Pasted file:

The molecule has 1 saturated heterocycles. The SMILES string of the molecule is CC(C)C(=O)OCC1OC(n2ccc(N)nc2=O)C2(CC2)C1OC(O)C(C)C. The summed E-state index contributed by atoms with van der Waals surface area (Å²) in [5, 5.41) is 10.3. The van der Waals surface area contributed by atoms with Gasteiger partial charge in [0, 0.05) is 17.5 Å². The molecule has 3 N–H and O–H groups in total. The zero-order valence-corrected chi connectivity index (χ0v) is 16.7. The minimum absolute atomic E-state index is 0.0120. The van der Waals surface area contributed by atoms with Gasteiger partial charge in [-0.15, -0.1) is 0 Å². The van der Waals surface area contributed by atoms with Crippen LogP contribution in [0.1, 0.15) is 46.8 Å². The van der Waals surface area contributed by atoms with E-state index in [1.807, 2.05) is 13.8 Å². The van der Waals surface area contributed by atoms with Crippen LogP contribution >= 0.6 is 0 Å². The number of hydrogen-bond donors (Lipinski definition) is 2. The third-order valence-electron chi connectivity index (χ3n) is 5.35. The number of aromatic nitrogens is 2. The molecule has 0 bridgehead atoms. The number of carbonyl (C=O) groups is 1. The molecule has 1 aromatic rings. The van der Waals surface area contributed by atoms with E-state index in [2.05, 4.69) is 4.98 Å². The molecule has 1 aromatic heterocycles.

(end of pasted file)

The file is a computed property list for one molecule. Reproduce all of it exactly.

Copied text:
The molecule has 1 saturated heterocycles. The SMILES string of the molecule is CC(C)C(=O)OCC1OC(n2ccc(N)nc2=O)C2(CC2)C1OC(O)C(C)C. The summed E-state index contributed by atoms with van der Waals surface area (Å²) in [5, 5.41) is 10.3. The van der Waals surface area contributed by atoms with Gasteiger partial charge in [0, 0.05) is 17.5 Å². The molecule has 3 N–H and O–H groups in total. The zero-order valence-corrected chi connectivity index (χ0v) is 16.7. The minimum absolute atomic E-state index is 0.0120. The van der Waals surface area contributed by atoms with Gasteiger partial charge in [-0.15, -0.1) is 0 Å². The van der Waals surface area contributed by atoms with Crippen LogP contribution in [0.1, 0.15) is 46.8 Å². The van der Waals surface area contributed by atoms with E-state index in [1.807, 2.05) is 13.8 Å². The van der Waals surface area contributed by atoms with Crippen LogP contribution >= 0.6 is 0 Å². The number of hydrogen-bond donors (Lipinski definition) is 2. The third-order valence-electron chi connectivity index (χ3n) is 5.35. The number of aromatic nitrogens is 2. The molecule has 0 bridgehead atoms. The number of carbonyl (C=O) groups is 1. The molecule has 1 aromatic rings. The van der Waals surface area contributed by atoms with E-state index in [2.05, 4.69) is 4.98 Å². The molecule has 1 aromatic heterocycles.